I married an outdoorsman.
When a little boy is born on the Chesapeake Bay, that’s what he’s bound to become: the rugged type. In GB’s case, he spent his first six years catching Maryland Blue Crab in great steel pots; poking at jellyfish with long, dull sticks; and playing in the sunshine until his hair bleached white.
When his family moved to Kentucky in 1984, he searched the ground for shoreline, and finding none, took to the woods. That’s why our basement is like an Orvis store: Backpacks, fly rods, tackle boxes, tents, army surplus sleeping bags. There’s a kayak in our garage; he launches it on warm Sunday mornings and returns a changed man, with pictures of large-mouth bass on his Blackberry.
He tells our sons about the places he’ll take them when they’re older—out west, up north, through mountains, down streams—and thinks I wouldn’t want to join them. He sees me at home curled on the couch with a book, or out with girlfriends, or relaxing in a pedicure chair.
What he doesn’t know is that he married an outdoorswoman, too. I’ve never been fly fishing, but I still can cast and reel with the best of them. Just ask all the bread bags and shoes I caught from the Scioto River as a child. And then there was the night of my junior prom, where I slept on the deck under the stars because I couldn’t find the key to the front door. So see? I’m no stranger to nature. Obviously.
I’ve hidden my love for fresh air quite on purpose. That way, no one would ever expect me to be a proper gardener. I like a good pillow and a hot shower and a quick swipe of lipstick in the morning. Even so, give me a tent and marshmallows for toasting, and I will not say no.
This past Saturday was the National Wildlife Foundation’s Great American Backyard Campout. I had big plans for the three guys in my house: cook out, pitch the tent, unfurl the sleeping bags, roast marshmallows, catch lightning bugs, and finally prove to GB that his prissy wife can survive a night in a tent, exposed to the elements and away from her iPhone.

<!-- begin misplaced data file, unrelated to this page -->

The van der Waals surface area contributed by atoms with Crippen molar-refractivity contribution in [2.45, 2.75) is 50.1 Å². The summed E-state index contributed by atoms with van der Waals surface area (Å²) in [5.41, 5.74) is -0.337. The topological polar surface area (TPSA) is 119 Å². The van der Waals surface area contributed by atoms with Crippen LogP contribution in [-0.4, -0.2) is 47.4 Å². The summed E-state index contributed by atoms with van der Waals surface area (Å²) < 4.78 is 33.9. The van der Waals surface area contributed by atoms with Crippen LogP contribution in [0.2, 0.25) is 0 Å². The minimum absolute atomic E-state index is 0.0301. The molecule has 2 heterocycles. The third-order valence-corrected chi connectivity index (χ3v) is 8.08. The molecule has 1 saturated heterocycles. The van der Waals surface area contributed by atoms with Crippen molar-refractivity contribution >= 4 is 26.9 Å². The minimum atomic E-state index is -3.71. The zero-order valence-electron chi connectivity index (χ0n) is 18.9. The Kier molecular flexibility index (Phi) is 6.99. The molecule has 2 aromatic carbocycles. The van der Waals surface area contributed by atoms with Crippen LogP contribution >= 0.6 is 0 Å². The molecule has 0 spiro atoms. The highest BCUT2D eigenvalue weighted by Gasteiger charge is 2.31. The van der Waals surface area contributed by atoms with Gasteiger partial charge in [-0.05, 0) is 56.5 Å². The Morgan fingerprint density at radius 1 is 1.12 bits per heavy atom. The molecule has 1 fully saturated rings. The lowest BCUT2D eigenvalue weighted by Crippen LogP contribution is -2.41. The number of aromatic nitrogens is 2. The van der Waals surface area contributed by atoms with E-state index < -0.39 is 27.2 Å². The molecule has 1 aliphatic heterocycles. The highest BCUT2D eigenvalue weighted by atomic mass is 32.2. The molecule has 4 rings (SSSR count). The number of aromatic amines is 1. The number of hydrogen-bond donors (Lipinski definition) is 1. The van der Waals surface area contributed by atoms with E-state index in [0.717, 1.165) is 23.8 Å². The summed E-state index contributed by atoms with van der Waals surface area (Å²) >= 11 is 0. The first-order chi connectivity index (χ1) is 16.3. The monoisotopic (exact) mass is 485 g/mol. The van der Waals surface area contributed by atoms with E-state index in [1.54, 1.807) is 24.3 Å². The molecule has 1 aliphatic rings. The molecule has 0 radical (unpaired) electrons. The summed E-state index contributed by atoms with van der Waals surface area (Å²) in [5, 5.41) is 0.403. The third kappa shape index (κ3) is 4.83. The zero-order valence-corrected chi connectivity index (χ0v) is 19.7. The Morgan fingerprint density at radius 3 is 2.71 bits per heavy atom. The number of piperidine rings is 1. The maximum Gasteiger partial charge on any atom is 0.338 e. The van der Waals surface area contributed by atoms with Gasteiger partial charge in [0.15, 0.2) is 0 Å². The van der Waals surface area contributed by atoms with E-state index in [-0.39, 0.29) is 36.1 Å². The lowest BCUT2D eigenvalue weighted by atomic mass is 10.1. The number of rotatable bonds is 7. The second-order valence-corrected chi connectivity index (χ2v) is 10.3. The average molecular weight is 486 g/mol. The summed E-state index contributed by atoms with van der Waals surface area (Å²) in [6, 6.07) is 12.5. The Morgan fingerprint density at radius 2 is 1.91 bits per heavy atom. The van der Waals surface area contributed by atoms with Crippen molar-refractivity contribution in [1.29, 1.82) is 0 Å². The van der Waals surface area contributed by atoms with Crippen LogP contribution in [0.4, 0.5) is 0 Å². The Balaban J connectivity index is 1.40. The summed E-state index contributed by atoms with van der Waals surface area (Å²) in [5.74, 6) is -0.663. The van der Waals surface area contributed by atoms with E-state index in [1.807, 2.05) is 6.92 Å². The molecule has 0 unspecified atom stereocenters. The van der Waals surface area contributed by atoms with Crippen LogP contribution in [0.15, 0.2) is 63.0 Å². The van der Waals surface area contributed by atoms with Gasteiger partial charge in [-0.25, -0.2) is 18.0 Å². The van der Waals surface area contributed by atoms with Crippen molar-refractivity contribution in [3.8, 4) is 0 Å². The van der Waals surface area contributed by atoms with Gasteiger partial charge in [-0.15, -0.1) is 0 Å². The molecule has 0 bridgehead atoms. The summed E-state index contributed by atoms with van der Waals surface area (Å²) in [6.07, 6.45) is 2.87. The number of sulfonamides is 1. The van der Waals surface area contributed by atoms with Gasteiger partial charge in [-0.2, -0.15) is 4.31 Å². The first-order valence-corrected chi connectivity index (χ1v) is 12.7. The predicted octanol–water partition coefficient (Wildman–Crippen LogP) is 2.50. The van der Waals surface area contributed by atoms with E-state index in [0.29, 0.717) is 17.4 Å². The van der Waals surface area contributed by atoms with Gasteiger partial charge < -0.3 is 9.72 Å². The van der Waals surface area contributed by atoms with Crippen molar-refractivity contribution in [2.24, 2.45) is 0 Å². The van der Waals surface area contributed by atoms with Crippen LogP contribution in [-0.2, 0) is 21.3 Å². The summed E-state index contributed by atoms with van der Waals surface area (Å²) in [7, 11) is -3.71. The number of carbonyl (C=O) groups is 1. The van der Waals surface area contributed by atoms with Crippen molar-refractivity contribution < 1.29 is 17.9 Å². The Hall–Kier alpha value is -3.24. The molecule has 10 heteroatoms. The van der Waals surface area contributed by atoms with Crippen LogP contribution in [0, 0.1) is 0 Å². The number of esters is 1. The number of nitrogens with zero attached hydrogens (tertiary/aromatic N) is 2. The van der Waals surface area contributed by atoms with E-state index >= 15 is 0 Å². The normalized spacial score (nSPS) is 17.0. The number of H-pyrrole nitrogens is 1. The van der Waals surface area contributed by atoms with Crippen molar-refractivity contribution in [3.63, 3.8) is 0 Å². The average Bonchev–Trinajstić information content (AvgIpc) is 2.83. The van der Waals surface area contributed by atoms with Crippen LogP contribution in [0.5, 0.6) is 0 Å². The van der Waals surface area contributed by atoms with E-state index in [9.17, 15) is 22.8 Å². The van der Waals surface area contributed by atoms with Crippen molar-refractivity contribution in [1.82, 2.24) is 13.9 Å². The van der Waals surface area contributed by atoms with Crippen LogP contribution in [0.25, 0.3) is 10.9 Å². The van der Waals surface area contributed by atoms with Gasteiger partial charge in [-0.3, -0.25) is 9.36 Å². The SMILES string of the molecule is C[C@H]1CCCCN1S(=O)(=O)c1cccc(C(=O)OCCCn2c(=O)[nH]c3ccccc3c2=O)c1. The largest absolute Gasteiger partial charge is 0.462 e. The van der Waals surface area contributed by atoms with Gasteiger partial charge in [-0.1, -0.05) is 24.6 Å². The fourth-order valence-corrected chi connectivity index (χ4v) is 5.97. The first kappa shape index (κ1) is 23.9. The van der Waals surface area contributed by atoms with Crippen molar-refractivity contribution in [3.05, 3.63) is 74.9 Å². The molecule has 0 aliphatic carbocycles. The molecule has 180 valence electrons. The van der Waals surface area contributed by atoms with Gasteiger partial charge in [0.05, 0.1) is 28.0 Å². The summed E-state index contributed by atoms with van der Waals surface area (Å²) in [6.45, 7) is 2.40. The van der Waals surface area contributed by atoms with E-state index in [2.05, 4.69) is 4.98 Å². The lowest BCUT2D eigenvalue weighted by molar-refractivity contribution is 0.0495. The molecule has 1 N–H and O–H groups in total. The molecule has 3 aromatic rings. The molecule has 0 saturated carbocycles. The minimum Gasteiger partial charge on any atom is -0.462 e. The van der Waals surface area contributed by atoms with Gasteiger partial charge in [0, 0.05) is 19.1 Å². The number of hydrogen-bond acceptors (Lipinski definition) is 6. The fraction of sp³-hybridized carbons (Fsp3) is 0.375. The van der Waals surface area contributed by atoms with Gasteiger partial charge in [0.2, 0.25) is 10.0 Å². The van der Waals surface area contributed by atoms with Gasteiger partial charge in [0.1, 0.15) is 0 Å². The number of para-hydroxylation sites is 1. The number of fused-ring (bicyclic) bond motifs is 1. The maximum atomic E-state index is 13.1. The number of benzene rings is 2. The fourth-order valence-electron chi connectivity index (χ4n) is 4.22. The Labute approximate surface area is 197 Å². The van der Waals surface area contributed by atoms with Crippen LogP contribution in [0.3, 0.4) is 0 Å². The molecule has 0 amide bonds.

All went almost according to plan. The event began the way every campout should: With a grill full of brats and a table full of bacon-laden German potatoes, sweet corn, and big, leafy salad greens.
When dinner was over, my dad headed home. SC, GB and I pitched the tent around two excited little boys…
…who learned to toast the marshmallows themselves (with heavy supervision), and then stack them with graham crackers and chocolate for one enormous, delicious bite.
They proved to be stealthy lightning bug hunters, too.
I inspected my brand new sleeping bag, carefully selected by one GB (who, after witnessing my profound tent-building skills—sans instructions *ahem*—finally agreed I can hang when it comes to outdoor livin’). The bag is luxe, for sure. I kinda think the old boy still likes me a little.
“Ok!” I said. “It’s late. Time for little boys to use their sleeping bags.”
Cue thunder, of course, and the gathering mass of storm clouds I’d hoped would pass. “I think we’ll be fine,” I said. “Let’s give it a try. As long as we’re dry, we should just stick it out.”
That’s when lightning cracked its whip across the sky.
We spent the night curled up in sleeping bags on the living room floor. The boys watched fishing shows with GB, and marveled at the giant catches. I closed my eyes and listened to happy whispers, and in the morning, listened again as my boys rehashed what they called “the best night ever.”
I still have mosquito bites up and down my legs, and we were all exhausted on Sunday. But I tell you, I would do it all again, 1,000 times over, just to hear those happy whispers in the dark.
When I checked out the tent the next morning, it was completely dry. Which means we can strike out into the actual wilderness next time—a place with giant bugs and bears and rocky terrain and no showers to speak of—without any silly fears of the rain. We’ll cook a whole meal by campfire. Maybe hike a little. And maybe GB will have a chance to launch that kayak somewhere new.
I’ll have my guys all to myself. Off the grid. Uninterrupted. And I honestly cannot wait.
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